When the fireworks began erupting over UB’s 2022 Homecoming carnival, I was already on my way home.
They looked pretty in my rearview mirror, where my autistic ears were safe from the deafening boom and the air pollution couldn’t get to my asthmatic lungs.
If you’re wondering why I dislike fireworks so much, it’s because of their detrimental impact on the environment.
Fireworks explode because they contain oxidizers, called perchlorates, which are water-soluble. When the perchlorates fall from the sky into bodies of water, or in places where they will be picked up in runoff, they dissolve and contaminate the aquatic ecosystem.
Fireworks are colored by metal additives, which turn into metal salts in the combustion reaction, and then rain down and contaminate soil and waterways. The reaction also produces greenhouse gasses, such as carbon dioxide, carbon monoxide and nitrogen.
But not all of the airborne pollutants of fireworks displays go straight into the atmosphere. Some of the metals, gasses and particulates from the explosions also remain low to the ground, creating smog that harms the lungs of humans and other animals in the area. Not only do the chemical pollutants cause breathing problems, they also contaminate the soil and water we grow our food with. Not to mention that firework casing rains down into natural spaces as ash and smoldering pieces of confetti.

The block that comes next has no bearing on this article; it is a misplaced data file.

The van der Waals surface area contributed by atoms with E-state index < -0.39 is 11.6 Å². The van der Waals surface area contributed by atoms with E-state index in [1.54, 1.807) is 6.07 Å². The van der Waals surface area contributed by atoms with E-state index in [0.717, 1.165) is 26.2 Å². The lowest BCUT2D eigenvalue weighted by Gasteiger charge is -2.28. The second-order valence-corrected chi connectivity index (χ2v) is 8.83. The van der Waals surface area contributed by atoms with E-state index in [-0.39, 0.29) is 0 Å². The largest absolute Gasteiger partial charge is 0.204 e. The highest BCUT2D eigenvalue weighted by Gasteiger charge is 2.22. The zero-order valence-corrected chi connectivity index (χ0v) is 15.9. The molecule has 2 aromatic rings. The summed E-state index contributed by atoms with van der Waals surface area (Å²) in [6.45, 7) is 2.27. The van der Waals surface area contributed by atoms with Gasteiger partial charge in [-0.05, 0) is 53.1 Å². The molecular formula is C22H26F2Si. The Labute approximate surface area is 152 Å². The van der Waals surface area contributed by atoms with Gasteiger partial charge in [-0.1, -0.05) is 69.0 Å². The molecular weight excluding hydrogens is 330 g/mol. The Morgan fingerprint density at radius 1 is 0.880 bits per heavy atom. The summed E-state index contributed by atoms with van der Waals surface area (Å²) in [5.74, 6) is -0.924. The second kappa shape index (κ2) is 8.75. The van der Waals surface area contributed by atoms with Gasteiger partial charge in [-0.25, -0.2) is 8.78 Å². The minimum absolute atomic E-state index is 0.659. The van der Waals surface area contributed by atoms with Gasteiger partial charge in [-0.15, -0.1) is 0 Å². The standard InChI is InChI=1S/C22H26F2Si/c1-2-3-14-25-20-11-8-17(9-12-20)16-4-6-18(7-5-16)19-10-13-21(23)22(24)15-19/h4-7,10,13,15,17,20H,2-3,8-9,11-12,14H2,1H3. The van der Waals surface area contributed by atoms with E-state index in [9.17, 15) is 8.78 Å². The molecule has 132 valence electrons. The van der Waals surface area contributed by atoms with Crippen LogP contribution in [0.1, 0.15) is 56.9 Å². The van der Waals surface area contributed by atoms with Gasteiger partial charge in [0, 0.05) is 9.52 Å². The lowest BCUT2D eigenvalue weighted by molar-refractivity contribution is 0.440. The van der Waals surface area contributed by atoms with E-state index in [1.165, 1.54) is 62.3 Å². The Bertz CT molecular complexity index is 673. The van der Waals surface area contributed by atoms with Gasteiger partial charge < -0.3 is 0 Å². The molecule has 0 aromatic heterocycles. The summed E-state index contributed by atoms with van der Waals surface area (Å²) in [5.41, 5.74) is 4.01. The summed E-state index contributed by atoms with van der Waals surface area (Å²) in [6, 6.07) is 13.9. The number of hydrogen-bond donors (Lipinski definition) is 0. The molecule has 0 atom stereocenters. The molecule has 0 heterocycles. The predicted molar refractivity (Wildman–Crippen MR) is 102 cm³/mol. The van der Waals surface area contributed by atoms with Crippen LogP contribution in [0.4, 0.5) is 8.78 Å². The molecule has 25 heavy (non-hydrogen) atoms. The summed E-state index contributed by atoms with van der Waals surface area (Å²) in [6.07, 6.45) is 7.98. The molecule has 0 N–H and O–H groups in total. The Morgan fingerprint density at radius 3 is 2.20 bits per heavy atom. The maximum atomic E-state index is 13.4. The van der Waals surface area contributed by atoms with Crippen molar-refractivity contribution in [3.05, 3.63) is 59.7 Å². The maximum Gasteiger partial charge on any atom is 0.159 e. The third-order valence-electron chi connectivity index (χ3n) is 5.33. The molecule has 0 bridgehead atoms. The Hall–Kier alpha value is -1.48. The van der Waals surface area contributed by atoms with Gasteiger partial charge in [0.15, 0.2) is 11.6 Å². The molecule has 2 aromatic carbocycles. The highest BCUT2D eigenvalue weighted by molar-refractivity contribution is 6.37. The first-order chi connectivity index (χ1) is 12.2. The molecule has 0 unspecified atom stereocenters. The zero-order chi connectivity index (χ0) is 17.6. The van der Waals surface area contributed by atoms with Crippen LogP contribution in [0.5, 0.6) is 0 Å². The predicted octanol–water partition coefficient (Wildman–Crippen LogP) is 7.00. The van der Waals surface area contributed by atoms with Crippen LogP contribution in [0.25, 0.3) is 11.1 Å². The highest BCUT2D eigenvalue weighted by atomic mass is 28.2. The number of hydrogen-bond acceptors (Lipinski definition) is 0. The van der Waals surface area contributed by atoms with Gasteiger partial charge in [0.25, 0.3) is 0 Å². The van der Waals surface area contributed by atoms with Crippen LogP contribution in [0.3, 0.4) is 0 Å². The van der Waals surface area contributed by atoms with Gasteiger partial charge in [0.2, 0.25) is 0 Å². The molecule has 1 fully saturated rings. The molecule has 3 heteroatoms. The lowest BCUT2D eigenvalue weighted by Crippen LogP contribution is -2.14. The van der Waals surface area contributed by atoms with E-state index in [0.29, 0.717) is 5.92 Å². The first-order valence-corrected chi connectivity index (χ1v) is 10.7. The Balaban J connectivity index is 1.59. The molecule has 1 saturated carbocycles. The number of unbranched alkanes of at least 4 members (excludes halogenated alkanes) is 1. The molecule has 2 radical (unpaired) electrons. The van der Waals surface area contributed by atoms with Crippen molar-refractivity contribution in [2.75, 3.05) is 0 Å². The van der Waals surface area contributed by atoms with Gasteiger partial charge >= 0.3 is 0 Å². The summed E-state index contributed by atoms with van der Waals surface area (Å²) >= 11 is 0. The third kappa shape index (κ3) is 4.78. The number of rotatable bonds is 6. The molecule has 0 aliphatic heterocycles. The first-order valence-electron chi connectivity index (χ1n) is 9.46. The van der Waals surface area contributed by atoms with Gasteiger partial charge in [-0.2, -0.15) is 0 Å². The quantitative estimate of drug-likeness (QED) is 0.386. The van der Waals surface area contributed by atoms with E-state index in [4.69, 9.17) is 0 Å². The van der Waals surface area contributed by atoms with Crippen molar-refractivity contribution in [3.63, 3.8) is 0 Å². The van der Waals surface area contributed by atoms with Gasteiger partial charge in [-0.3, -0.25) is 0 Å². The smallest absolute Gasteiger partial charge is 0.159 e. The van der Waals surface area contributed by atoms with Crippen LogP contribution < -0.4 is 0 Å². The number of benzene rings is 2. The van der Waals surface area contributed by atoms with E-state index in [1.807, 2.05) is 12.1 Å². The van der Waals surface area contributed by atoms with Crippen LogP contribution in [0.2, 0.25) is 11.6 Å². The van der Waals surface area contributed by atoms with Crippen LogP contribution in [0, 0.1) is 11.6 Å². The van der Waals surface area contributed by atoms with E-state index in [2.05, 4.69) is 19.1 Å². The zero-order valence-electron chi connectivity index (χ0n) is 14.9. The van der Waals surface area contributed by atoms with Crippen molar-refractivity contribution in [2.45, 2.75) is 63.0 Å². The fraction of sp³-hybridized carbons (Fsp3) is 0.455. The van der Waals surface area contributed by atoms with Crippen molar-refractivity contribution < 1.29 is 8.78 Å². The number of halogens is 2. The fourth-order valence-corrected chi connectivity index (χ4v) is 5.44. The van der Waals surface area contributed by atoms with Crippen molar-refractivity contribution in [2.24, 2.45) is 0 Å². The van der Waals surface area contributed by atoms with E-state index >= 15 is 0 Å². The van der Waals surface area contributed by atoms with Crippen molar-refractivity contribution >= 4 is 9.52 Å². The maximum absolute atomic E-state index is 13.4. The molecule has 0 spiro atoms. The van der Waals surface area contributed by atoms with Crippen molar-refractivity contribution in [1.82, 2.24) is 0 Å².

On the Fourth of July, I made the mistake of sleeping with my window open. I woke up at 3 a.m., unable to breathe. I remember checking my weather app and opening the air quality index map. As I zoomed out over the U.S., I saw pockets of red and yellow — signifying poor air quality — all over the country.
With today’s emphasis on achieving environmental sustainability, I couldn’t help but cringe at the irony in how we choose to celebrate our country.
The air settled after a few days as I watched the map, but other, less measurable impacts of the pollution have persisted, no doubt.
Noise pollution is another unfavorable repercussion of fireworks, for ecosystems and for humans alike. Combat veterans and those sensitive to sounds — including children and autistic people — are especially bothered by the explosions.
I’ve seen people put headphones on their dogs on the Fourth of July. If people are concerned for their pets during fireworks displays on holidays, they should also make note of the animals outside who are hearing the explosions above their nests and burrows.
The light and sound of fireworks disturbs sleeping diurnal animals and disrupts their sleep schedule, making them vulnerable to attack by nocturnal animals. The sound of the explosions has been shown to send sensitive animals into shock and cause death or permanent nervous system disruption.
Fireworks cause animals to startle and flee, forcing them away from their nests and offspring to dangerous areas like roadways. The sound also causes hearing problems for the animals in proximity to the explosion, which impacts their ability to hunt or keep themselves safe from predators. Disrupting the animals within the ecosystem disrupts the ecosystem itself.
UB’s Homecoming fireworks are only one of many examples of environmental destruction.
UB is not to blame for the pollution associated with fireworks displays, but the environmental impact of our school’s events should be considered. As students retreated to their dorms and homes after the carnival, the ecosystem began its long recovery.
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Editor’s note: A previous version of this story incorrectly stated that UB has an ongoing contract with the Town of Amherst for a Fourth of July fireworks display. UB and the town ended their agreement to hold a fireworks display at the university’s North Campus in 2019. The inaccurate statement in this story has been removed. We regret this error.